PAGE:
Monday, February 8, 2010
Sure, New York needed the World Series wins of the Yankees in 1977, '78 and '96 -- though it didn't get the one in 2001, when it needed it a lot more -- and the Mets in '69 and '86. But, aside from the NBA's Hornets, the Saints are all New Orleans has in terms of big-time sports. Unless, that is, Tulane University has won something big in the last few... decades. The Sugar Bowl and the Bayou Classic are one day a year, while the Super Bowl and the NCAA Final Four are events they host every few years, but generally don't play in.
Sean Payton must have titanium testicles (which are even more solid and powerful than "brass balls") to have called for the onside kick to start the 2nd half. It was a message: "I'm afraid of Peyton Manning, so screw him, I'm taking the ball."
And I didn't notice at the moment, shocked as I was by the gutsiness of the call, but the Colt player who touched the ball, making it live even though it didn't go the otherwise necessary 10 yards, was former Philadelphia Eagle Hank Baskett, who is now best known as the husband of reality-show star Kendra Wilkinson. I suspect that the next time Kendra gets together with fellow E! show stars Kourteney and Khloe Kardashian, sisters of Kim, girlfriend of the Saints' Reggie Bush, that they'll have something to talk about.
But this game was not lost, it was won. Don't blame the Colts for "choking" or "folding": The Saints took it to them, hit them hard, made their own breaks, and didn't screw up. Besides, most of those Colts already have rings from 3 years ago. This is not a loss on the scale of the one their Baltimore forebears had in Super Bowl III, which was, as we tend to forget, avenged 2 years later when they beat the Cowboys.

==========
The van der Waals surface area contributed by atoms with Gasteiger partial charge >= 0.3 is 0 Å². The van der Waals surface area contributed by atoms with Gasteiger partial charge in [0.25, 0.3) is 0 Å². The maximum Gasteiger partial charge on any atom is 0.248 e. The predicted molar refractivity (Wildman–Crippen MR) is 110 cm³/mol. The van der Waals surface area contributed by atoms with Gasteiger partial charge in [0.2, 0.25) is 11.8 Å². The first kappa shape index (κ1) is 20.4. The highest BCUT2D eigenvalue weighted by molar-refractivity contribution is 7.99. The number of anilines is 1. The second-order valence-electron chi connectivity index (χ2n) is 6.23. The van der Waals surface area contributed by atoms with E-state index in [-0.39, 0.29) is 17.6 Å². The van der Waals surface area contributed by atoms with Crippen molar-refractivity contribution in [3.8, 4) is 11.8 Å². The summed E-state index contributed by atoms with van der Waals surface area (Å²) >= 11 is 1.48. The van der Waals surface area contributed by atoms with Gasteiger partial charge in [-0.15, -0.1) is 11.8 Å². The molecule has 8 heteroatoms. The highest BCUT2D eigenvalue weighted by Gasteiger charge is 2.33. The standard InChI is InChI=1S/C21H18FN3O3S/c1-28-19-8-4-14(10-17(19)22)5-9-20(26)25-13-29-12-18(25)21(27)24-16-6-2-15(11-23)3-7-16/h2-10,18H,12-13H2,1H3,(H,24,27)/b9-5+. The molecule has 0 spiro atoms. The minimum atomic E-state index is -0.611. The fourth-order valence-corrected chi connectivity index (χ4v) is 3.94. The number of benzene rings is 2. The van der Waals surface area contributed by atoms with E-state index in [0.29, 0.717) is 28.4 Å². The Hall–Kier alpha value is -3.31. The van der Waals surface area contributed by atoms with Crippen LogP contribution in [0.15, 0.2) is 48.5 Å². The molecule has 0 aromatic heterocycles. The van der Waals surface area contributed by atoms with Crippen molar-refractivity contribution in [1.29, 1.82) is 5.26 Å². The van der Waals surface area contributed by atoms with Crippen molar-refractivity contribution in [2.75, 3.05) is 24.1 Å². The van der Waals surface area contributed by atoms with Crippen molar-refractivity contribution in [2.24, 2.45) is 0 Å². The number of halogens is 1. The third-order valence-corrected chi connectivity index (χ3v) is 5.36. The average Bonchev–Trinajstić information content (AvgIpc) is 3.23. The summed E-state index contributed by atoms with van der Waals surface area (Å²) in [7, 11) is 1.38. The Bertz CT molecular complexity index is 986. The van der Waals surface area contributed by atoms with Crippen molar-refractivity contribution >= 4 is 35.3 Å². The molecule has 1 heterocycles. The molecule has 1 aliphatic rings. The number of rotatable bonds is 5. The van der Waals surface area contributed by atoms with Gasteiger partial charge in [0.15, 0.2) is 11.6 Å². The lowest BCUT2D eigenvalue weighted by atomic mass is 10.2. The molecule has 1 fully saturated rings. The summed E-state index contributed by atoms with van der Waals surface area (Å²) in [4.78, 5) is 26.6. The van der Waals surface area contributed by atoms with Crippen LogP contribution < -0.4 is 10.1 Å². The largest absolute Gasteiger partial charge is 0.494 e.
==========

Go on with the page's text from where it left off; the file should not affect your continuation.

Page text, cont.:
I went up to get a drink from the fridge, and when I came back, I saw a commercial with a middle-aged woman saying, "I still worry about his health." I thought it was an anti-smoking ad. Turned out to be Tim Tebow's mother.
If those hypocritical gasbags at "Focus On the Family" were as smart as they think they are, they wouldn't have announced they were sponsoring that ad. They would've just bought it, and let it air. Had they done that, I think there would have been no controversy whatsoever.
And yet, after the game, when Drew Brees was holding his 1-year-old son, with headphones on the boy's ears to protect him from the noise, to me, that was a better statement about the joy of parenthood and "the sanctity of life."
The Who used to be great. Now they are washed up. The spirit was willing, but, Roger, I'm sorry, your voice is not what it was. Pete's fingers still work, but it's time to make this their farewell appearance -- no, no, really, they should mean it this time.
By contrast, Queen Latifah was great on "America the Beautiful," and, unlike fellow East Orange, New Jersey native Whitney Houston, XIX Super Bowls ago, she didn't need to lip-synch. And Carrie Underwood did a fine job on "The Star-Spangled Banner."
Amazing: She got to the Super Bowl before her former "Cowboy Casanova" Tony Romo did. What kind of putz cheats on a woman like Carrie Underwood? Good thing he didn't cheat on Queen Latifah, or she'd have creamed him. And not just because he plays for the Dallas Cowboys, although that's reason enough.
And how about this: The only Dallas Cowboy we saw at the Super Bowl was Ed "Too Tall" Jones during one of the Geico commercials. And, in another, the Cavemen finally come off looking good in one of them. I guess, if Jay Leno and David Letterman can make peace, so can Geico and the Cavemen.
How about 88-year-old Betty White, talkin' trash and takin' names? And Abe Vigoda, about to turn 89, in the same ad. Not only is he still alive (contrary to varying reports since 1982, apparently), but he hasn't aged a day in 35 years. You go, Sue Ann and Detective Fish!
Congratulations to the Saints, to the people of the City of New Orleans and the State of Louisiana. As was said after another championship -- one this New Jersey Devils fan wanted to end differently -- "This one will last a lifetime!"